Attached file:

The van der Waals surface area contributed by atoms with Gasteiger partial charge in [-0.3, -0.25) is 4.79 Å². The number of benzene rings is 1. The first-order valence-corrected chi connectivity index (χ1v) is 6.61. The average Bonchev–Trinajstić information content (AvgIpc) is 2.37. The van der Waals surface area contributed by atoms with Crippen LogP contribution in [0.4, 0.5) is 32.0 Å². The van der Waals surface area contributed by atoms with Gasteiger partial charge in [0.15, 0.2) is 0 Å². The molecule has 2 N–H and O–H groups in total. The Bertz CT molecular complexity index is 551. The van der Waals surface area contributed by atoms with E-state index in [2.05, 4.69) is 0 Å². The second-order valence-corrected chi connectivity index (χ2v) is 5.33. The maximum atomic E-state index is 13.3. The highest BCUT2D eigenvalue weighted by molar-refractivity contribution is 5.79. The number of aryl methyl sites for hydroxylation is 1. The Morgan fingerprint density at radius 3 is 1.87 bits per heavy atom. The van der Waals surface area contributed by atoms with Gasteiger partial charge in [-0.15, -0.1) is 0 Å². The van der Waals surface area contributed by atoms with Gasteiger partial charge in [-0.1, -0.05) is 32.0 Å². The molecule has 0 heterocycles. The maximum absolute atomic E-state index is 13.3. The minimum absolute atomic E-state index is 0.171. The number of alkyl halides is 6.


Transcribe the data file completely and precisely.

The van der Waals surface area contributed by atoms with Gasteiger partial charge in [-0.3, -0.25) is 4.79 Å². The number of benzene rings is 1. The first-order valence-corrected chi connectivity index (χ1v) is 6.61. The average Bonchev–Trinajstić information content (AvgIpc) is 2.37. The van der Waals surface area contributed by atoms with Crippen LogP contribution in [0.4, 0.5) is 32.0 Å². The van der Waals surface area contributed by atoms with Gasteiger partial charge in [0.15, 0.2) is 0 Å². The molecule has 2 N–H and O–H groups in total. The Bertz CT molecular complexity index is 551. The van der Waals surface area contributed by atoms with E-state index in [2.05, 4.69) is 0 Å². The second-order valence-corrected chi connectivity index (χ2v) is 5.33. The maximum atomic E-state index is 13.3. The highest BCUT2D eigenvalue weighted by molar-refractivity contribution is 5.79. The number of aryl methyl sites for hydroxylation is 1. The Morgan fingerprint density at radius 3 is 1.87 bits per heavy atom. The van der Waals surface area contributed by atoms with Gasteiger partial charge in [-0.15, -0.1) is 0 Å². The van der Waals surface area contributed by atoms with Gasteiger partial charge in [-0.1, -0.05) is 32.0 Å². The molecule has 0 heterocycles. The maximum absolute atomic E-state index is 13.3. The minimum absolute atomic E-state index is 0.171. The number of alkyl halides is 6.